Archive for Monday, July 20, 2009

Even in defeat, Watson triumphs

July 20, 2009


— You know what this means, don’t you?

It means that the burden of expectation just rose a ton or two for 59-year-old men who view mowing the lawn as if it were Mt. Everest.

It means that afternoon naps are going to look very, very lame from now on.

It means that saying, “I think my bunions are acting up again,” isn’t going to cut it as an excuse.

Tom Watson is 59, and he lost a four-hole playoff at the British Open on Sunday. Stewart Cink, poor guy, was the “winner.” He might as well have been the head cover on Watson’s driver for all the interest he stirred up for most of the first 72 holes.

This Open was a four-day exercise in different ways of asking the question, Are you kidding me?

How did Young Tom Watson almost win at Turnberry? Simple: through a combination of course knowledge, muscle memory, adrenaline, an understanding of the moment and a refusal to listen to the idea that 59 is a temperature, not an age when one should be leading a major golf tournament.

If you look out your window right now, you’re likely to see an AARP member limbering up. Watson’s performance was that inspiring. You’re probably going to hear that 59 is the new 29. It’s not.

But it did an eerily good imitation of it Sunday.

“This is fantasyland,” a stunned Curtis Strange said at one point during ABC’s broadcast.

That it was.

Watson had a one-stroke lead over Cink going into the 18th hole. He had owned the lead or been around it most of the day, and here he was with that pursed-lips smile signifying there was still work to be done. He had looked so in control—of his game, of his emotions, of the tournament.

Every swing he took leading up to the final hole looked so balanced, you figured you could put a pint on top of his left golf shoe during an approach shot and not lose an ounce.

But after a decent drive on No. 18, he fired a fuel-injected 8-iron over the green and into a short cut of rough, then missed badly on an eight-foot par putt that would have put his name on the claret jug for the sixth time.

It was painful to watch, and there was concern that fatigue was lurking around the next dogleg.

Something indeed grabbed at Watson and pulled him down on the third extra hole, No. 17, when his drive went far left into heavy hay. A double bogey all but ended the tournament.

Had his age finally betrayed him? Perhaps, but there’s no shame in that. To be doing something, anything, at an elite level at such a ripe age is incredible.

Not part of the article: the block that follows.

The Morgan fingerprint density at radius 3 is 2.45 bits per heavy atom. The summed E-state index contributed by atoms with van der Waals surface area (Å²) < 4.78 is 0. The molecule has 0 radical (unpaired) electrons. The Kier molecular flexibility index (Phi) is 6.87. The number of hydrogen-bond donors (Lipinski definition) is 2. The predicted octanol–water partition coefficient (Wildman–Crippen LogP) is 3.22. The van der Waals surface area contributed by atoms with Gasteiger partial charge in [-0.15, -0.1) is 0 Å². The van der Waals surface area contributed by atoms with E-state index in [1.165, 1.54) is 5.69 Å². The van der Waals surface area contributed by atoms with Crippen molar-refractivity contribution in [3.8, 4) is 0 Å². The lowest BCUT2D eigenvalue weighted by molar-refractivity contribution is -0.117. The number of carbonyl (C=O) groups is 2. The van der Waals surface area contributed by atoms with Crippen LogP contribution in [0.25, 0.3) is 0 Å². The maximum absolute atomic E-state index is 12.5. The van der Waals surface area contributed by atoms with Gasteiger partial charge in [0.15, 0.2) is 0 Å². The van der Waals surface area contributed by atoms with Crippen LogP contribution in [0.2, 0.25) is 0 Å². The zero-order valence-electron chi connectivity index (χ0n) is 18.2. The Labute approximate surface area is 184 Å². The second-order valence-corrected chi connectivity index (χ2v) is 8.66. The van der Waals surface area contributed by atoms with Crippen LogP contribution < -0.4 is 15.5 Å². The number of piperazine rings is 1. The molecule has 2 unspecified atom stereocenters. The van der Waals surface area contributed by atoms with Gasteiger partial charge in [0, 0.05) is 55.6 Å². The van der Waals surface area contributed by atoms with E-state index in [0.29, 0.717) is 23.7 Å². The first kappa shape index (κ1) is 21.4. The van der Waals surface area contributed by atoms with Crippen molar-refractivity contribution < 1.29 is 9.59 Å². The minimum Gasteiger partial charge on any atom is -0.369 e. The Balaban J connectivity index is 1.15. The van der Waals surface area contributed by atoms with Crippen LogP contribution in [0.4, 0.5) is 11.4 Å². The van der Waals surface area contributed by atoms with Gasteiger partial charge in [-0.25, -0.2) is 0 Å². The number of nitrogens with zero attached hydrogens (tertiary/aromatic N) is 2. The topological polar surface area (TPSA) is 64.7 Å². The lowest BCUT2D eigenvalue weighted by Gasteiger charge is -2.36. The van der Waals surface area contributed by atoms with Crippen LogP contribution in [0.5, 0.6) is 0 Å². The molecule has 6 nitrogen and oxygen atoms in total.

How was Watson’s accomplishment possible? Golf equipment surely played a role. Advancements in club and ball technology allow him to hit the ball as far as when he was in his prime. But that explanation only takes you so far. Tiger Woods, who can hit it farther than Watson whenever he wants, didn’t make the cut. All sorts of younger, stronger players finished behind Watson, a winner of eight majors.

By its nature, golf allows for this sort of thing. It is not the most taxing sport. You will not find a 59-year-old dominating the NBA Finals or a 59-year-old playing in the finals at Wimbledon. But take it for what it is and appreciate it.

What we saw was a confluence of talent, experience and will, with a pinch or two of magic stirred in. The first step toward making something happen is believing it can. All day, the focus written on Watson’s face said he wasn’t in this for nostalgic purposes.

“Well, it would have been a hell of a story, wouldn’t it?” he would say later.

It would have been. He would have been the oldest major winner by 11 years. But this was enough.

With his fair skin and gap-toothed smile, Watson always has looked as if he were from Scotland—and no more so than Sunday, when he seemed right at home in the blustery wind. This was his tournament, and these were his people.

When Cink hit a nice shot, the gallery offered polite applause. You had the feeling that if Watson repaired a ball mark, the crowd would respond with a thunderous ovation.

But there was nothing Cink could do about it, and he knew it. He was along for the ride, and he was OK with that. What a ride it was, and it didn’t even require a cart for a 59-year-old golfer.

It’s unlikely Watson can duplicate his Turnberry performance, but then again, who would be silly enough to bet against him? Not anyone who saw what he did over four days at the British Open.

Leading after the first round is one thing for a soon-to-be 60-year-old. Leading going into the 72nd hole is almost beyond belief.

Had his age finally betrayed him?

Perhaps, but there’s no shame in that.


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